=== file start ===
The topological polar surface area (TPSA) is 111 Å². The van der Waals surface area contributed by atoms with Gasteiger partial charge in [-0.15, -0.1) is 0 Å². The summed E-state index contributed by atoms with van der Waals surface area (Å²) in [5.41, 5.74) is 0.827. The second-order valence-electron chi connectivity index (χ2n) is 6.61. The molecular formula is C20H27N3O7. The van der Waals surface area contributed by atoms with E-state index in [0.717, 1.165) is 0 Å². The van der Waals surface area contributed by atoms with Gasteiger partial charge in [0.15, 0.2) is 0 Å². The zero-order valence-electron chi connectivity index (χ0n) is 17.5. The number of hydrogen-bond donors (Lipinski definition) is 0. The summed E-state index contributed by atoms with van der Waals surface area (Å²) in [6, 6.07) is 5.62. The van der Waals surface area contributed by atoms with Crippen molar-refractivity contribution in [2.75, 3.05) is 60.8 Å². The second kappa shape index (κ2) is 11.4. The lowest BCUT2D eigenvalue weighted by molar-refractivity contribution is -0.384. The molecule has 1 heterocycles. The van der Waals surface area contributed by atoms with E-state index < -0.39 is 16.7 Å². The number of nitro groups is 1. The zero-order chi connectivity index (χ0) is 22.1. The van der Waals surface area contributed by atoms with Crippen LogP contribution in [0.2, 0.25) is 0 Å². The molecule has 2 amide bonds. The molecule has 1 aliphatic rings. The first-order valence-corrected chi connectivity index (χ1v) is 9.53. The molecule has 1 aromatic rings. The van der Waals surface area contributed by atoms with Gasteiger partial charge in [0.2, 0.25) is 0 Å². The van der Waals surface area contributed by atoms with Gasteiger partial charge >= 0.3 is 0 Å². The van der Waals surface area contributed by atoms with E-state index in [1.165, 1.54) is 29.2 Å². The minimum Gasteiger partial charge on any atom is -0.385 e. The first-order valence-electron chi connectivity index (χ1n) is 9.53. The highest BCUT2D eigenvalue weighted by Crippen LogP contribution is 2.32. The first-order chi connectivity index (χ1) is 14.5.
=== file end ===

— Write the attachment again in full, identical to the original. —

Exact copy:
The topological polar surface area (TPSA) is 111 Å². The van der Waals surface area contributed by atoms with Gasteiger partial charge in [-0.15, -0.1) is 0 Å². The summed E-state index contributed by atoms with van der Waals surface area (Å²) in [5.41, 5.74) is 0.827. The second-order valence-electron chi connectivity index (χ2n) is 6.61. The molecular formula is C20H27N3O7. The van der Waals surface area contributed by atoms with E-state index in [0.717, 1.165) is 0 Å². The van der Waals surface area contributed by atoms with Gasteiger partial charge in [0.15, 0.2) is 0 Å². The zero-order valence-electron chi connectivity index (χ0n) is 17.5. The number of hydrogen-bond donors (Lipinski definition) is 0. The summed E-state index contributed by atoms with van der Waals surface area (Å²) in [6, 6.07) is 5.62. The van der Waals surface area contributed by atoms with Crippen molar-refractivity contribution in [2.75, 3.05) is 60.8 Å². The second kappa shape index (κ2) is 11.4. The lowest BCUT2D eigenvalue weighted by molar-refractivity contribution is -0.384. The molecule has 1 heterocycles. The van der Waals surface area contributed by atoms with E-state index < -0.39 is 16.7 Å². The number of nitro groups is 1. The zero-order chi connectivity index (χ0) is 22.1. The van der Waals surface area contributed by atoms with Crippen LogP contribution in [0.2, 0.25) is 0 Å². The molecule has 2 amide bonds. The molecule has 1 aliphatic rings. The first-order valence-corrected chi connectivity index (χ1v) is 9.53. The molecule has 1 aromatic rings. The van der Waals surface area contributed by atoms with Gasteiger partial charge in [0.2, 0.25) is 0 Å². The van der Waals surface area contributed by atoms with Gasteiger partial charge >= 0.3 is 0 Å². The van der Waals surface area contributed by atoms with E-state index in [1.165, 1.54) is 29.2 Å². The minimum Gasteiger partial charge on any atom is -0.385 e. The first-order valence-electron chi connectivity index (χ1n) is 9.53. The highest BCUT2D eigenvalue weighted by Crippen LogP contribution is 2.32. The first-order chi connectivity index (χ1) is 14.5.